On Driving to Faraway Lands and First Nights in Flagstaff

Dec 10th, 2019 in Personal

A month back, I embarked on a one way road trip west from NYC. Over two weeks I’d drive a fully-loaded rental car out of Brooklyn on my way to Flagstaff, Arizona, where I now live! I guess I just can’t keep these Kerouac-like urges at bay, though we’ll see how my new digs work at calming and refining them as I adapt to desert living.

This road trip was my first time behind the wheel in almost nine years. A lot of anxiety had built up in me about this, and I had actively steered away from any chances to drive when sharing a vehicle with friends or considering how I’d manage my outings from the city. I’ve easily clipped 10,000 miles on my Surly I bought for my cross-country trip in 2017.

The terror just all sort of abated as I drove out of the rental garage to my apartment for the first and only time. Inching my way through traffic would be the theme of the day as I got to my place, fit all my belongings in the four-door Corolla I was assigned (tetris style, with thanks to my roommate Tom for his help) and then stop-and-went over the Verrazzano for possibly the first time not running across it. My first night was with Pamela in Lebanon, my first friend from Couchsurfing. I made the drive in three hours and change without stopping except for gas at the end.

I booked this car for two weeks, a little more than needed for a straight shot from NYC to AZ. I wanted to avoid any exhausting days and do some sight-seeing; I kept my max hours driven per day around 6, and you’ll see later what I saw, so I’d consider that goal achieved. I also had a wedding to attend in Minneapolis for my good friend Justin and his wife Franny, who lured me up there on last year’s wanderings. I may not have even embarked on this road trip (& move) if this good cause wasn’t prompted as a way to.. feed two birds with one scone. I generally find flying the most unpleasant form of travel, so I will go to significant lengths to avoid it whenever possible.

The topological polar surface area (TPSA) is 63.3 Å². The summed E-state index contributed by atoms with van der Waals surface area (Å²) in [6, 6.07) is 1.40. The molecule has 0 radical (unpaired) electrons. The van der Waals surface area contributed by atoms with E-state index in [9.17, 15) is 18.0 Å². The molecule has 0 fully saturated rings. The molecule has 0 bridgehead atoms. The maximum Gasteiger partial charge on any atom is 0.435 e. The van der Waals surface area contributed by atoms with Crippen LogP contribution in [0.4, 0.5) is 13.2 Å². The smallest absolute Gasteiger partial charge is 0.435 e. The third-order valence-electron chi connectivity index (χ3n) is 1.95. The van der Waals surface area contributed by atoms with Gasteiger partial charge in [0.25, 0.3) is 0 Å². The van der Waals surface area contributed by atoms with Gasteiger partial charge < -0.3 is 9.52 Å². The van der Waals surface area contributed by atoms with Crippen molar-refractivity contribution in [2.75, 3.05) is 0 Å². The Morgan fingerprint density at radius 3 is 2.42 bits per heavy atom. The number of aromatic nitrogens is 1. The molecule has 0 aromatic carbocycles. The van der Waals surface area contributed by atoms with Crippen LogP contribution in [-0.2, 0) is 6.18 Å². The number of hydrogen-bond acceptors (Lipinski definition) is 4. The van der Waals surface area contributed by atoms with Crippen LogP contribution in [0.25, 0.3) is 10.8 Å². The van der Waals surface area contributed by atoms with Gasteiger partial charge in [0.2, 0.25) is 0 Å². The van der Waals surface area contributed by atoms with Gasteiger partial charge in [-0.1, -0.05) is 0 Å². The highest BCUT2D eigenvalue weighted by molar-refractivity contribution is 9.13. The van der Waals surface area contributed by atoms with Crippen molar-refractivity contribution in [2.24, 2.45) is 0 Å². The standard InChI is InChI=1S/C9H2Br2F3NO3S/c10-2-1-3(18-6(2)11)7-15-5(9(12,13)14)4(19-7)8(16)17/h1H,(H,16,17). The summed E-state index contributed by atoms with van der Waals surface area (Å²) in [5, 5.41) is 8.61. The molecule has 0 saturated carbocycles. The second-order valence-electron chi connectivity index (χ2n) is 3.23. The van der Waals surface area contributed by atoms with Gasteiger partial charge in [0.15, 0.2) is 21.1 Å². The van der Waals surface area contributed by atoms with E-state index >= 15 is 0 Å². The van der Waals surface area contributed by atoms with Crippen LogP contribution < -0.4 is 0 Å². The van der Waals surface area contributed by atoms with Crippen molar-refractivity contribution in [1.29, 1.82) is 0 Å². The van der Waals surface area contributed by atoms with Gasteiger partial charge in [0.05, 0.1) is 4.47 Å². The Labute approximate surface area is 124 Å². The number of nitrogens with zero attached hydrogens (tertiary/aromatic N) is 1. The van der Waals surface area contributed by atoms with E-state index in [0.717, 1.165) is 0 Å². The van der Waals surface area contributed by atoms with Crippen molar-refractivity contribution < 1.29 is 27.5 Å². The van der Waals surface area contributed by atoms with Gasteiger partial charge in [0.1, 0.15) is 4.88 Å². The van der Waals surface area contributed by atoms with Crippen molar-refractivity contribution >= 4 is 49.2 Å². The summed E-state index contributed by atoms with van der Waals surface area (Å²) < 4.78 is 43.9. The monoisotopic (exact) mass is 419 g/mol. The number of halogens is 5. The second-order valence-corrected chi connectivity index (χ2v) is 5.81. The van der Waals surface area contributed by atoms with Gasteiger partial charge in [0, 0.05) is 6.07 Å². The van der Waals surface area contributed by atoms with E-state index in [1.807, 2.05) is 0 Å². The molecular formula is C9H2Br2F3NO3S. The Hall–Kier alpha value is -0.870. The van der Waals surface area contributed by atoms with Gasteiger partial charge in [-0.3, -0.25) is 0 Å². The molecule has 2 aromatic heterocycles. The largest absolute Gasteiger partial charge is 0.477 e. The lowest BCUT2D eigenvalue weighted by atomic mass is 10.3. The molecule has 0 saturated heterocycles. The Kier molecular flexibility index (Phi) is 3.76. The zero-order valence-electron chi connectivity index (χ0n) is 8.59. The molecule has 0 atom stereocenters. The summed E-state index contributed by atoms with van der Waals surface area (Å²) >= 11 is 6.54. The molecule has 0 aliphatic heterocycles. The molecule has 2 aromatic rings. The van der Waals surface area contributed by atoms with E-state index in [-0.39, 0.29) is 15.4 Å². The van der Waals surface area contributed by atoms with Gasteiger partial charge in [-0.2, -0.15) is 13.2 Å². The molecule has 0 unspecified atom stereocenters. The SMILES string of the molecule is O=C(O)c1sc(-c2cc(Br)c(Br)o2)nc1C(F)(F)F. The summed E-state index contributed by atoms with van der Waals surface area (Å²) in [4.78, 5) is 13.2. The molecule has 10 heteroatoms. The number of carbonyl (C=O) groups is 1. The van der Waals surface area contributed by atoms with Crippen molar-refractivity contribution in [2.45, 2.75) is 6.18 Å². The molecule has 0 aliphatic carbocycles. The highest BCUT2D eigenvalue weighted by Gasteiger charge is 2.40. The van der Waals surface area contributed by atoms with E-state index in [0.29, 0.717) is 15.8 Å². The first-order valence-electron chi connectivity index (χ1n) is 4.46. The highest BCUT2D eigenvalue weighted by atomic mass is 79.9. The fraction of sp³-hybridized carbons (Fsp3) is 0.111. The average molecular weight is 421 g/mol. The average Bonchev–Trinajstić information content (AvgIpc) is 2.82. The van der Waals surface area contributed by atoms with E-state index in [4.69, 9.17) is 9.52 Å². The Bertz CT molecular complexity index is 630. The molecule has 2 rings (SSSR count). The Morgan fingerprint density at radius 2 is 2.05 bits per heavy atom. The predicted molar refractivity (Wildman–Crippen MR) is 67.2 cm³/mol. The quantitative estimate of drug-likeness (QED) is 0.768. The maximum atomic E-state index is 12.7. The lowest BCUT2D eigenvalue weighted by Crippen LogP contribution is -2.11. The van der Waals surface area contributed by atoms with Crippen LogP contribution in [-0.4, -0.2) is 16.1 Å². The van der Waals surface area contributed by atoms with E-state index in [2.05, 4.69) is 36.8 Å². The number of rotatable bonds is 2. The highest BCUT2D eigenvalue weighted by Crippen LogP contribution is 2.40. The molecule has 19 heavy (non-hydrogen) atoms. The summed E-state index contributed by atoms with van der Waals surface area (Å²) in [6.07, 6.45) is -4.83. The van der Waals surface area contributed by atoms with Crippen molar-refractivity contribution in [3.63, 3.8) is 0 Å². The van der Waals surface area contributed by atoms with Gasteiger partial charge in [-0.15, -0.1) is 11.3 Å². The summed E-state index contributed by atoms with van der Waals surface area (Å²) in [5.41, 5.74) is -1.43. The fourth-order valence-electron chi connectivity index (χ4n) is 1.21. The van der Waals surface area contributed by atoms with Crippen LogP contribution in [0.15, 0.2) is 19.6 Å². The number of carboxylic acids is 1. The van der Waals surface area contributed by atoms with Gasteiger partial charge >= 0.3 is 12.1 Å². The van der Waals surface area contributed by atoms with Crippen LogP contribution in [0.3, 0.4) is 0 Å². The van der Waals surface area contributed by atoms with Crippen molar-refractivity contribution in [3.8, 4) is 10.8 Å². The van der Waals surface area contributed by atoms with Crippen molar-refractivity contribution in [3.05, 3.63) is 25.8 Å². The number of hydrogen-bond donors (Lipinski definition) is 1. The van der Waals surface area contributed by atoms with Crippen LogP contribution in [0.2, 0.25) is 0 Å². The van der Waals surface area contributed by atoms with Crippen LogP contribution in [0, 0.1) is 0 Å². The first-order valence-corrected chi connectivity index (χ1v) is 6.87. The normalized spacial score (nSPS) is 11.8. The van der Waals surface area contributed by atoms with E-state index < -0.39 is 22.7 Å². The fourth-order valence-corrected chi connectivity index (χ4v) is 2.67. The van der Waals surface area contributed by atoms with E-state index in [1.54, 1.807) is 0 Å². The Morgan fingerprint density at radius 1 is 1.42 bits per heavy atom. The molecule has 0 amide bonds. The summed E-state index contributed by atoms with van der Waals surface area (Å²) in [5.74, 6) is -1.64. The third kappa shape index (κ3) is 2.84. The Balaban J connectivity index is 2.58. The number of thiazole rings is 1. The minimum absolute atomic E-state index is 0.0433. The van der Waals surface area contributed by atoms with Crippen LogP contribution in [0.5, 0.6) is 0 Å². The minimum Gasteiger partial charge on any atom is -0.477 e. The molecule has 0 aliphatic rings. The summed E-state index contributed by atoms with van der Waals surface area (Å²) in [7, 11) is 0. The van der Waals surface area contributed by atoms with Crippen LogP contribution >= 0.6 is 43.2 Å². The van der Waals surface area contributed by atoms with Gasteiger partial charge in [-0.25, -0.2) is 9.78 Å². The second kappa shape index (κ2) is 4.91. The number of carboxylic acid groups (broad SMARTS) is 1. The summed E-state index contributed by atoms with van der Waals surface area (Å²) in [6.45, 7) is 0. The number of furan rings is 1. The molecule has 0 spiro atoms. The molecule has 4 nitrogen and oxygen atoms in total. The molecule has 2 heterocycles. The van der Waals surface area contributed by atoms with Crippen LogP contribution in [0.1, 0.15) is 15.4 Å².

A lot of feelings pulsed through me as I retraced a path for the first week up to Minneapolis that mirrored much of the final two months of last year’s wanderings, seeing old friends each night. Following Lebanon, I drove to State College, Fort Wayne, and Madison on my way north. I got a prolonged taste of an early Winter as the temperature plummeted with the incrementing latitude and generally harsher Midwestern climes. It would rarely be above freezing for early November, and my heaviest clothing was foolishly packed deep. I did a lot of stepping around outside in the cold with fingerless gloves and multiple layers of my thinnest clothing.

Minneapolis is one of my favorite cities in the country, and a place I considered living in as I debated what I was doing with my life in 2020. It was a new perspective to drive around it, and see the downtown vibing despite the harsh cold. I stayed with some friends unaffiliated with the wedding, and as someone not in the bridal party with my own agenda, I was able to balance my different activities with the disparate groups I know here happily. There was a pleasant ceremony and reception, and all too soon I was saying my farewells to a very intimate group of my core NYC friends who were with to attend.

I had originally planned to drop down from Minneapolis to Omaha, a city I had a pleasant stay at last year, before being urged to travel through South Dakota and witness its splendor by my pal “Lucky” back in PA. With my straggling on departing for Sioux Falls, my only unknown stay on this trip, I’d be graced with the unenviable conditions of fighting through whiteout snow on the plains after dark. It was a pretty severe ordeal, but I’d be rewarded with the next two days being the most epic of my journey.

On the first, I made my way to Rapid City, which anchors the state’s western half and serves as the gateway to the Black Hills. My frigid way west across the state would be capped with navigating through the ice blasted precipices of Badlands National Park. Nearly alone on the winding roads, I savored the frozen desolation and splendors with unbroken snowfall along the short paths. As the sun began to set, I made my way into Rapid City and did a stay on Couchsurfing with Stephanie, a charming botanist in the NPS’s employ.